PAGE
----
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Mining could spearhead a new empowerment strategy for real change

Few policy changes could be more vital to the 'new dawn' President Cyril Ramaphosa promised than finding an effective, inclusive, and non-racial formula for promoting economic growth, generating jobs, and truly empowering the disadvantaged.
Anthea Jeffery, head, policy research, IRR
In this, the mining industry could play a leading role.

While the legal status of the 2018 mining charter is being resolved before the courts, mining could take the bull by the horns and embark on a pilot study to explore what the benefits of a shift to a new empowerment model would be.

For some years, we at the Institute of Race Relations (IRR) have been developing such a policy – called Economic Empowerment for the Disadvantaged (EED), which could make all the difference in the hard-pressed mining sector.

Empowerment obligations in mining are now in flux, for in March 2019 the Minerals Council South Africa challenged the validity of the 2018 Mining Charter. The council is particularly concerned about increased BEE ownership obligations (up from 26% to 30%) on the renewal or transfer of existing mining rights. It also objects to the charter’s unduly onerous preferential procurement obligations. (We understand the appeal by the Department of Mineral Resources is to be heard in the first half of 2020.)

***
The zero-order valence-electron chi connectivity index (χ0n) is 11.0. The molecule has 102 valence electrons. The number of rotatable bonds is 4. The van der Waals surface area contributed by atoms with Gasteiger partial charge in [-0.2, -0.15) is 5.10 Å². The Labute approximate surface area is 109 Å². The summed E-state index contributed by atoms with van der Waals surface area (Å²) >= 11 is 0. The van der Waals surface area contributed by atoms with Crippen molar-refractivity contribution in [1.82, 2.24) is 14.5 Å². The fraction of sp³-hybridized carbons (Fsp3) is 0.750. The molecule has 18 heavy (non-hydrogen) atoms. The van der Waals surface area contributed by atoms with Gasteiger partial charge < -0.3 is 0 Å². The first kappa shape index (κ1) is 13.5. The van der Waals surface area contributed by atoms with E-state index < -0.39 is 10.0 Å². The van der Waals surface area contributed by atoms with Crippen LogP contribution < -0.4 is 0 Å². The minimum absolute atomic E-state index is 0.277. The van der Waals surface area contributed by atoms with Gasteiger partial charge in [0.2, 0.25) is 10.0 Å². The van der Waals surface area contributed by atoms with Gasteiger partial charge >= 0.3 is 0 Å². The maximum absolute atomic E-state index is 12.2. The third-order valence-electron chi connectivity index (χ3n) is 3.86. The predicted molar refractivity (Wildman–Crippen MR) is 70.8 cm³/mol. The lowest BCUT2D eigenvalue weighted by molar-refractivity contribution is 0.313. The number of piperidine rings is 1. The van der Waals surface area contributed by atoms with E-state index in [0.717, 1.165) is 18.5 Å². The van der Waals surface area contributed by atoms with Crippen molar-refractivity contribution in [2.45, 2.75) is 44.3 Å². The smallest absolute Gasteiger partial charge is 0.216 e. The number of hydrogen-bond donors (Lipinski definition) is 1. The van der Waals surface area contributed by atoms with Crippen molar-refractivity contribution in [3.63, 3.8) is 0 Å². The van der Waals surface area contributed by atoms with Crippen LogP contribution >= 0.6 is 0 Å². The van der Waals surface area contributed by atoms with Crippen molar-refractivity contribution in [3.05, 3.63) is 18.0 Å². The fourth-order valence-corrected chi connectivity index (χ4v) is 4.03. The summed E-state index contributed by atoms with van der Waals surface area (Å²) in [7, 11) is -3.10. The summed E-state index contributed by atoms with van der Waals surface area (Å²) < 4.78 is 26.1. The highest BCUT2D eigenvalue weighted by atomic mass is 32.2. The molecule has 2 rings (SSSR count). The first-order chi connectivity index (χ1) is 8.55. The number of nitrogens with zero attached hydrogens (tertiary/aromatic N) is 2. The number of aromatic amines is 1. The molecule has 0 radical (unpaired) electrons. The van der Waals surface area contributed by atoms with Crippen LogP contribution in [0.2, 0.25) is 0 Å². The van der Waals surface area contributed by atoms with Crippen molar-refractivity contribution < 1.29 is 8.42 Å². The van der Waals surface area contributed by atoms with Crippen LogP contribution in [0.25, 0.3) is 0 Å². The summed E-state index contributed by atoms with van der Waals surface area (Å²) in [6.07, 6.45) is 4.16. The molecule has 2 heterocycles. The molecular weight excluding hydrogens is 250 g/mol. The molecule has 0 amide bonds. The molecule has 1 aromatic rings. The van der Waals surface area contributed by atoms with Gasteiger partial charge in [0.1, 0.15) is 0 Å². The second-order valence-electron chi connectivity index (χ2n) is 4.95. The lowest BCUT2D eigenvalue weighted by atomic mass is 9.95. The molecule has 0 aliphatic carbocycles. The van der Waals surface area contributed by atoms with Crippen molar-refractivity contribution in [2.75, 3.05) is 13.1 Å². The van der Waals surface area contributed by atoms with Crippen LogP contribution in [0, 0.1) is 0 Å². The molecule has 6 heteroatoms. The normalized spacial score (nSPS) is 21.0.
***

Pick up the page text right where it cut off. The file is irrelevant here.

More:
At the same time, many mining companies are struggling to survive under the impact of electricity supply constraints, rising input costs, largely stagnant resource prices, and the ever escalating burden of ever more unrealistic BEE requirements.

In the wider economy, there is growing agreement that a new approach to empowerment is needed to enable what Minister of Public Enterprises Pravin Gordhan described in May 2019 as ‘more inclusive growth’ that benefits the many rather than the few.

Three core features


Firstly, EED would encourage and reward entrepreneurship by giving businesses (voluntary) points for all jobs and salaries provided, as well as all contributions made to capital investment, tax revenues, export earnings, R&D spending, and successful innovation. These are by far the most important contributions the private sector can make to the upward mobility of all South Africans – but the BEE scorecard ignores them, whereas EED would make them a key focus.

Second, a new EED system would reach right down to the grassroots by equipping the poor with the sound schooling, housing, and healthcare they need to help them get ahead. Some R620bn has been budgeted for schooling, healthcare, and housing/community development in the 2019/20 financial year. But the state’s centralised and top-down delivery system is so mismanaged and inefficient that outcomes are generally extraordinarily poor.

EED recognises that current budgets, already high compared to many other countries, cannot be increased. The key need is rather to get far more bang for every buck. This can be done by redirecting much of the revenue now being so badly spent into tax-funded vouchers for schooling, housing, and healthcare for the poor. Low-income households empowered in this way would have real choices available to them. Schools and other entities would also have to compete for their custom, helping to keep costs down and push quality up.